Murder: Only a Crown Court judge can grant bail. oA person charged with murder must not be granted bail unless the court is of the opinion that there is no significant risk of D committing, while on bail, an offence that would cause physical/mental injury to anyone else.

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Procedure for making a bail application

The prosecution outline the facts of the case and present their objections to bail, based on information provided by police;

Usually, no evidence is called;  

The defence make their application for bail:

oThe prosecution objections are unfounded, &/or oThose objections can be met by imposition of conditions.

The bench decide:

oUnconditional bail; oConditional bail; oBail withheld (D is ‘remanded in custody’).

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Conditional bail

Conditions may be imposed if there is a ‘real [not fanciful] risk’; the condition(s) must be ‘necessary’ to prevent the risk materialising. P and D may both apply for variation of conditions. Common conditions include:

oResidence (living & sleeping at a specified address); oReporting to a police station; oKeeping away from specified people and/or specified places; oSurrendering passport; oCurfew; oElectronic monitoring (‘tagging’).

BA 1976, s 3: Conditional bail

Sharkey [1985] QB 613

R (CPS) v Chorley Justices (2002) 166 JP 764

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A third party (‘surety’) promises to pay a specified sum (‘recognisance’) if D absconds.

Counsel must establish that the proposed surety: oUnderstands the obligation they are taking on;

oHas some influence over D; and

oHas the necessary funds.

Contrast ‘security’, where D lodges assets with the court (forfeit if D absconds).

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Length of remand in custody

Generally, remand in custody cannot exceed 8 clear days.  But:

D can consent to being remanded in absence if legally represented, but can be remanded in absence on no more than 3 consecutive occasions.

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Repeated bail applications

If bail is refused at the second hearing, the court (at subsequent hearings) need not hear arguments as to fact or law which it has heard previously.

oTo justify another application to magistrates, D must present arguments which the court has not heard previously.

Not necessarily a change in circumstances: the question is whether there are any new considerations which were not before the court when D was last remanded in custody.

BA 1976, sch 1, part IIA: Repeated bail applications.

New considerations: R (B) v Brent Youth Court [2010] EWHC 1893 (Admin), at [16].

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Bail applications in the Crown Court

When bail is refused after a fully-argued application, the magistrates must issue a ‘certificate of full argument’.

D then can apply to the Crown Court for bail;

oUsually heard ‘in chambers’;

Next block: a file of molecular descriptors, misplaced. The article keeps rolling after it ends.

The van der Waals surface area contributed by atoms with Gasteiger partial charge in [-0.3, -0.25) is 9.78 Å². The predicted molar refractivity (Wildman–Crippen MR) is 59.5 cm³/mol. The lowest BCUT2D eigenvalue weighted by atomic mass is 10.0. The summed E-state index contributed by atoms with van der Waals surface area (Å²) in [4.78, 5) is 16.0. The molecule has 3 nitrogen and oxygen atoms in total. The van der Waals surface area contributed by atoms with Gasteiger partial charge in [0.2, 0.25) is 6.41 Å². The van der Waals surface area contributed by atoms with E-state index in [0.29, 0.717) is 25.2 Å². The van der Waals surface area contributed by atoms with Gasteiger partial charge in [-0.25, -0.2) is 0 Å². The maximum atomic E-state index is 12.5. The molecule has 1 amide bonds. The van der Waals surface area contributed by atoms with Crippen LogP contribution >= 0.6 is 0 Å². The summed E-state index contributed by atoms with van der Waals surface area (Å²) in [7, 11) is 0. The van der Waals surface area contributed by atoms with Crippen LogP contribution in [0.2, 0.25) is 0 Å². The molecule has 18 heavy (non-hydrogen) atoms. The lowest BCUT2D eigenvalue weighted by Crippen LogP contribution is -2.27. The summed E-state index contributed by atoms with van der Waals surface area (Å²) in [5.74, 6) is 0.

oD has no right to be produced from prison (but may appear by video link);

oThe procedure is the same as in the magistrates’ court (i.e. prosecution objections to bail followed by the defence attempting to refute those objections). oIf unsuccessful, a further application can be made only if there is new information to put to the court.

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Consequences of failure to surrender

If the court accepts there is a good reason for D’s absence:

adjournment, with D remanded on bail as before.oIf D claims to be unfit to attend court, a medical certificate to that effect should be produced.

Otherwise, the possible consequences include:

oBench warrant for D’s arrest (usually not ‘backed for bail’); oWarning letter to D’s last known address; oTrial in absence of D; oForfeiture of surety’s recognizance; oConviction and sentence for offence of absconding; oReduced chance of being granted bail in the future.

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Offence of failure to surrender to custody

Separate offence:

Committed only if the failure was ‘without reasonable cause’.

D has to prove reasonable cause.

Applies equally where D surrenders late.

D should be brought before the court hearing the proceedings in which bail was granted. oD can be dealt with for failure to surrender even if acquitted of the ‘main’ offence; oThe sentence for failure to surrender does not have to be proportionate to the sentence for the ‘main’ offence.

BA 1976, s 6: Offence of failure to surrender

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Effect on D’s chances of being granted bail again

Present case: The presumption in favour of bail ceases to apply unless there is no real prospect that D will be sentenced to a custodial sentence in the proceedings.

Consequences for later cases involving D: D’s record of answering bail in the past is a relevant consideration (so less likely to be granted bail).

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Breach of bail conditions

A police officer may arrest D without warrant if:

qReasonable grounds for believing that: oD is not likely to surrender to custody or oD has broken/is likely to break any condition of bail; or

qA surety has given written notice to the police that D is unlikely to surrender to custody and that the surety wishes to be relieved of their obligations.

Breach of bail conditions is not a criminal offence: it simply gives rise to a power of arrest.

BA 1976, s 7: Breach of bail conditions

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After arrest for breach of bail